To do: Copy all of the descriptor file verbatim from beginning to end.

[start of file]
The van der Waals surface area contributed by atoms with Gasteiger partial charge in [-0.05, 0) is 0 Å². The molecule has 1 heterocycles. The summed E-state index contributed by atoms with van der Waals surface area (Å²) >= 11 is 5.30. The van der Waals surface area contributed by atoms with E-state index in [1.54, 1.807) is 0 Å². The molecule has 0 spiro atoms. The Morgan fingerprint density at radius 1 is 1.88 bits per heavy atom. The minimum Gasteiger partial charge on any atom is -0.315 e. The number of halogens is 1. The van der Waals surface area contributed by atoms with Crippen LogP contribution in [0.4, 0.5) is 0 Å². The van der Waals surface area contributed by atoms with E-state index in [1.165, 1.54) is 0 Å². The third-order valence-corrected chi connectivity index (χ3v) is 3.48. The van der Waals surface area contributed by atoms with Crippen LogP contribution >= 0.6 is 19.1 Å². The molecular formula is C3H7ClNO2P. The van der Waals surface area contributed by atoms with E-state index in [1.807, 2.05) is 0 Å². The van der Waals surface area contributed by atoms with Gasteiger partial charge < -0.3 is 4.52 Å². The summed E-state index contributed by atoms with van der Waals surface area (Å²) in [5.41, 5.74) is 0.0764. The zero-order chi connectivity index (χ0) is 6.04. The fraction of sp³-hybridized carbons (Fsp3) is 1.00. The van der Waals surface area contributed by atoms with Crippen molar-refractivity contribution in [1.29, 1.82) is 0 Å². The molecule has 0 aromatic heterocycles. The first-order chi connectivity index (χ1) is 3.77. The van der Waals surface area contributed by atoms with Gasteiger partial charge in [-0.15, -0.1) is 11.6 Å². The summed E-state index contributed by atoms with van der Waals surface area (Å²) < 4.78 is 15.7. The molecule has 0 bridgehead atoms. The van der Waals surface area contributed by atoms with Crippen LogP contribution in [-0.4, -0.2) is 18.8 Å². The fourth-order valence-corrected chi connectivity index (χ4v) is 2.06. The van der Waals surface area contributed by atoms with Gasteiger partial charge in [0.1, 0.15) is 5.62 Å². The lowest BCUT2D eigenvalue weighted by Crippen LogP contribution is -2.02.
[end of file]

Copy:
The van der Waals surface area contributed by atoms with Gasteiger partial charge in [-0.05, 0) is 0 Å². The molecule has 1 heterocycles. The summed E-state index contributed by atoms with van der Waals surface area (Å²) >= 11 is 5.30. The van der Waals surface area contributed by atoms with E-state index in [1.54, 1.807) is 0 Å². The molecule has 0 spiro atoms. The Morgan fingerprint density at radius 1 is 1.88 bits per heavy atom. The minimum Gasteiger partial charge on any atom is -0.315 e. The number of halogens is 1. The van der Waals surface area contributed by atoms with Crippen LogP contribution in [0.4, 0.5) is 0 Å². The van der Waals surface area contributed by atoms with E-state index in [1.165, 1.54) is 0 Å². The third-order valence-corrected chi connectivity index (χ3v) is 3.48. The van der Waals surface area contributed by atoms with Crippen LogP contribution >= 0.6 is 19.1 Å². The molecular formula is C3H7ClNO2P. The van der Waals surface area contributed by atoms with E-state index in [1.807, 2.05) is 0 Å². The van der Waals surface area contributed by atoms with Gasteiger partial charge < -0.3 is 4.52 Å². The summed E-state index contributed by atoms with van der Waals surface area (Å²) in [5.41, 5.74) is 0.0764. The zero-order chi connectivity index (χ0) is 6.04. The fraction of sp³-hybridized carbons (Fsp3) is 1.00. The van der Waals surface area contributed by atoms with Crippen molar-refractivity contribution in [1.29, 1.82) is 0 Å². The molecule has 0 aromatic heterocycles. The first-order chi connectivity index (χ1) is 3.77. The van der Waals surface area contributed by atoms with Gasteiger partial charge in [-0.15, -0.1) is 11.6 Å². The summed E-state index contributed by atoms with van der Waals surface area (Å²) < 4.78 is 15.7. The molecule has 0 bridgehead atoms. The van der Waals surface area contributed by atoms with Crippen LogP contribution in [-0.4, -0.2) is 18.8 Å². The fourth-order valence-corrected chi connectivity index (χ4v) is 2.06. The van der Waals surface area contributed by atoms with Gasteiger partial charge in [0.1, 0.15) is 5.62 Å². The lowest BCUT2D eigenvalue weighted by Crippen LogP contribution is -2.02.